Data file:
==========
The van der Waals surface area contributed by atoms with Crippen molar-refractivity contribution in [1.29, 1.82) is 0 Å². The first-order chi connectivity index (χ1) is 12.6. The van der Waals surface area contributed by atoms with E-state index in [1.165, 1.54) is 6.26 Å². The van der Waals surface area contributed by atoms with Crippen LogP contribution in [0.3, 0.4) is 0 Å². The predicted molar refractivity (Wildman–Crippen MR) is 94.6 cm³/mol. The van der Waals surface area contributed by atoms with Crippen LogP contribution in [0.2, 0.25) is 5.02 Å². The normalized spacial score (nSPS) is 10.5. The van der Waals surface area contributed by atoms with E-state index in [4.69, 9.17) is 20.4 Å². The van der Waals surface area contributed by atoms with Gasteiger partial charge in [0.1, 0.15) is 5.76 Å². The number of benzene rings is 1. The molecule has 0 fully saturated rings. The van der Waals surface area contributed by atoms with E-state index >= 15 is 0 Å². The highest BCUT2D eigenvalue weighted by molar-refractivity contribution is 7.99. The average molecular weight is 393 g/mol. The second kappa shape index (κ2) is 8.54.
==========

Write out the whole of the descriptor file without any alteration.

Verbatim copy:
The van der Waals surface area contributed by atoms with Crippen molar-refractivity contribution in [1.29, 1.82) is 0 Å². The first-order chi connectivity index (χ1) is 12.6. The van der Waals surface area contributed by atoms with E-state index in [1.165, 1.54) is 6.26 Å². The van der Waals surface area contributed by atoms with Crippen LogP contribution in [0.3, 0.4) is 0 Å². The predicted molar refractivity (Wildman–Crippen MR) is 94.6 cm³/mol. The van der Waals surface area contributed by atoms with Crippen LogP contribution in [0.2, 0.25) is 5.02 Å². The normalized spacial score (nSPS) is 10.5. The van der Waals surface area contributed by atoms with E-state index in [4.69, 9.17) is 20.4 Å². The van der Waals surface area contributed by atoms with Gasteiger partial charge in [0.1, 0.15) is 5.76 Å². The number of benzene rings is 1. The molecule has 0 fully saturated rings. The van der Waals surface area contributed by atoms with E-state index >= 15 is 0 Å². The highest BCUT2D eigenvalue weighted by molar-refractivity contribution is 7.99. The average molecular weight is 393 g/mol. The second kappa shape index (κ2) is 8.54.